Oct 31, 2012
The dreaded day has arrived. I drive to the church in trepidation, preparing myself mentally for the ordeal before me. I meet the other fellows, and soon a caravan of vehicles leaves the city and goes out to the forest where the object of my torture awaits. 17 men will gather to partake in this cultural ritual of food and fellowship, in a superheated atmosphere which is supposed to be “healthy”. We drive to one of the local resorts where they have rented the “banya”.
Sitting in a steam room with temperatures upwards of 90 degree C is not my idea of healthy. But, like a lamb to the slaughter I follow. Thankfully, there won’t be any birch branches used tonight – that is the third portion of the ritual of “healthy”. The second portion is after having sat in the before mentioned oven, an individual is to experience the joy of shock therapy. That being taking your tenderized flesh from a slightly moist 90 degree C environment to an environment which is on the other end of the spectrum. For some, if possible that means a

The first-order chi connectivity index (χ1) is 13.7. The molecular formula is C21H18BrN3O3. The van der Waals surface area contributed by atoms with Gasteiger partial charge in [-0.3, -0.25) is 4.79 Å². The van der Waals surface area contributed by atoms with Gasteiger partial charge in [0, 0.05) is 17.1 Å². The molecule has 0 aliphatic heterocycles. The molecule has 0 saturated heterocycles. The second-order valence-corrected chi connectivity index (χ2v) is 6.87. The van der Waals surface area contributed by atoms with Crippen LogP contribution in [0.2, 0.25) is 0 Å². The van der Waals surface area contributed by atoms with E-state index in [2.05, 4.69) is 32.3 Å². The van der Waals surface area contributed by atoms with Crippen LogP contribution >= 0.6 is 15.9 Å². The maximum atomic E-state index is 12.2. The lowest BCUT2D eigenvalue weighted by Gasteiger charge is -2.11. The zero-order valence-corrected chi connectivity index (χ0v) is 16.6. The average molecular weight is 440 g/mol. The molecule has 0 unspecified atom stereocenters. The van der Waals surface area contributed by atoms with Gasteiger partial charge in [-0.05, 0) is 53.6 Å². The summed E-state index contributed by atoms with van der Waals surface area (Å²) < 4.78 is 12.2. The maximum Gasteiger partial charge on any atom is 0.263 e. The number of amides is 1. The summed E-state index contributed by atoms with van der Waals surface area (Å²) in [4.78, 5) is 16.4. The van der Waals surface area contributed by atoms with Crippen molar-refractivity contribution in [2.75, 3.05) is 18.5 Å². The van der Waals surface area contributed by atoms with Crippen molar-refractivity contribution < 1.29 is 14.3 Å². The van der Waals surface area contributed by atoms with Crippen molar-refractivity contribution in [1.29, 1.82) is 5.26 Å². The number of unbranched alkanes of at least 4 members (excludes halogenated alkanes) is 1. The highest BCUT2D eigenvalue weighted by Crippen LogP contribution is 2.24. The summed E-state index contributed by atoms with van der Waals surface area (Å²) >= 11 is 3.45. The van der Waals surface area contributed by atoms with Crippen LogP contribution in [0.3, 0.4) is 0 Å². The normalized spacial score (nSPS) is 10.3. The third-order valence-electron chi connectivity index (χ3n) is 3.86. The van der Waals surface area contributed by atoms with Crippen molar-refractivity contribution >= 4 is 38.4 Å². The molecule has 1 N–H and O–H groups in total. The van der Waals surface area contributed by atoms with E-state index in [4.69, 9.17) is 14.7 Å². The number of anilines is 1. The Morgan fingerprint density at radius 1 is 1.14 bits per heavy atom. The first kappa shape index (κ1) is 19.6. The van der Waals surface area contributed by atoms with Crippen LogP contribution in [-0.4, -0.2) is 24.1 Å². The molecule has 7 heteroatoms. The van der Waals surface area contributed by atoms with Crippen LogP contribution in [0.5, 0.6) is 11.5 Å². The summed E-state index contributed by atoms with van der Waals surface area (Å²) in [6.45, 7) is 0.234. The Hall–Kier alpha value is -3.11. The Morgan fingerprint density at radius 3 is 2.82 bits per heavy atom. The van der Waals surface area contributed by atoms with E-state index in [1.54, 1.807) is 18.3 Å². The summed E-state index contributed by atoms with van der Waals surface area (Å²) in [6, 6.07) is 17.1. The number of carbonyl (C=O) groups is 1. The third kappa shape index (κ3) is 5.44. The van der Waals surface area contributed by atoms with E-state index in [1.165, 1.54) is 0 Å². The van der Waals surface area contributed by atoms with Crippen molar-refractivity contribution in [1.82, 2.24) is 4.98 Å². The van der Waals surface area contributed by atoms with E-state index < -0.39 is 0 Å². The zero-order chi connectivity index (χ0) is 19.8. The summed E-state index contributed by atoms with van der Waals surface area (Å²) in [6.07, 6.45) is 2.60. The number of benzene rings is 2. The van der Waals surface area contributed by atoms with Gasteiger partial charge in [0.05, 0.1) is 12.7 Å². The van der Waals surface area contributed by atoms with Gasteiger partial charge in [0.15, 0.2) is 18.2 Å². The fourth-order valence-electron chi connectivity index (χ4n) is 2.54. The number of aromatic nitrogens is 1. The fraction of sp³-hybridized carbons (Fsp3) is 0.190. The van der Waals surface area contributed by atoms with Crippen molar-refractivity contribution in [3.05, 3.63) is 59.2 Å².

roll in the snow. Thankfully, for us tonight it won’t be snow, but a cool water pool. At that moment, it doesn’t really matter – it has the same affect of shock to your pores and to your senses.
On the bright side, the rest of the time was great. The fellows prepared a feast with shashleek (Ukrainian shish-ka-bob), vegies, bread, and other tempting morsels. When we put all of the food out, I was a little overwhelmed. But I forgot a very important detail – the majority of the fellows were college age/mid 20′s. Thus all of that food disappeared in approx 45 seconds.
Lots of fun.